Being Twenty-One in Copenhagen
I walked up the building's inside stairs to find a
wood-frame window propped against my front door
with a short note from the city police that
the window had fallen out into the street.
Inside: my flat full of snow.
That was the year I nearly blew my face off,
kerosene stoves being new to my experience,
leaning in to wipe the spill with newsprint,
taking my head out, as the stove went fwoomp! and
burnt the chest out of my sweater.
That was the year the newspapers were full of
problems of teenage runaways from Europe
coming to Copenhagen, Christiania,
taken advantage of by pimps for prostitution,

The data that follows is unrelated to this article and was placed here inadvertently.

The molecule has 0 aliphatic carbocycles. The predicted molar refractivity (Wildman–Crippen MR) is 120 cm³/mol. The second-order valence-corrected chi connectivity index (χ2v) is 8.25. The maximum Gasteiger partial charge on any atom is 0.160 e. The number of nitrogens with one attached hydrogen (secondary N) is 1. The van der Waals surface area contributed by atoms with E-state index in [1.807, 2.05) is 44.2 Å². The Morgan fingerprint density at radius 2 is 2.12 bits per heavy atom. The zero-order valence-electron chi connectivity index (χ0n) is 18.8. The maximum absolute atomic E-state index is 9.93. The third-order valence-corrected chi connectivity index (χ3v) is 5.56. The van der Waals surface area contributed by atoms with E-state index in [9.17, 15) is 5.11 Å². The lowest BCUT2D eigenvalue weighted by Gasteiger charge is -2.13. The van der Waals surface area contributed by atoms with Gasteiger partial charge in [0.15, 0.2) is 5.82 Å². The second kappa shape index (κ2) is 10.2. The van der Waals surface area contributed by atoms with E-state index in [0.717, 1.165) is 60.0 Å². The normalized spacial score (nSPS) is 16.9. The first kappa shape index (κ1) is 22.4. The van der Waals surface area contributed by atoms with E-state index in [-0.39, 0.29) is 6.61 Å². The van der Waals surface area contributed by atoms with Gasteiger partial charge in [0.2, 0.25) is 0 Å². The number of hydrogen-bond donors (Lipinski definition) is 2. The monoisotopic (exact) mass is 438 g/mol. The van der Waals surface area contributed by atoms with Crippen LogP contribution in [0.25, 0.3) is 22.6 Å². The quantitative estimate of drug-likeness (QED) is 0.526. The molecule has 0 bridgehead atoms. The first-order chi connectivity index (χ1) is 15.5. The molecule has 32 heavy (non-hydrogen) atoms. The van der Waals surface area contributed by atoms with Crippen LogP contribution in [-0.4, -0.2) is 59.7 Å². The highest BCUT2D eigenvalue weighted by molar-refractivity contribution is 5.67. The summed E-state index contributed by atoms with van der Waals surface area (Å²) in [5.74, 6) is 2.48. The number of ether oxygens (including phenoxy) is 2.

living a life on the streets.
That was the year that 14-year-old Reidun,
running from pimps, was telling her girlfriend
she’d nowhere to go, so ended up in my flat,
so cold she couldn’t find veins to shoot up, and
no, we didn’t have sex.
But god she was gorgeous in her wasted manner,
high Incan cheekbones and her white gold ring.
Next day to the police to get deported back to Norway.
Later, a thank-you note: working in a clothes store,
but no name or address, just Reidun.
If you have any thoughts on this poem, Robin Helweg-Larsen
would be pleased to hear them.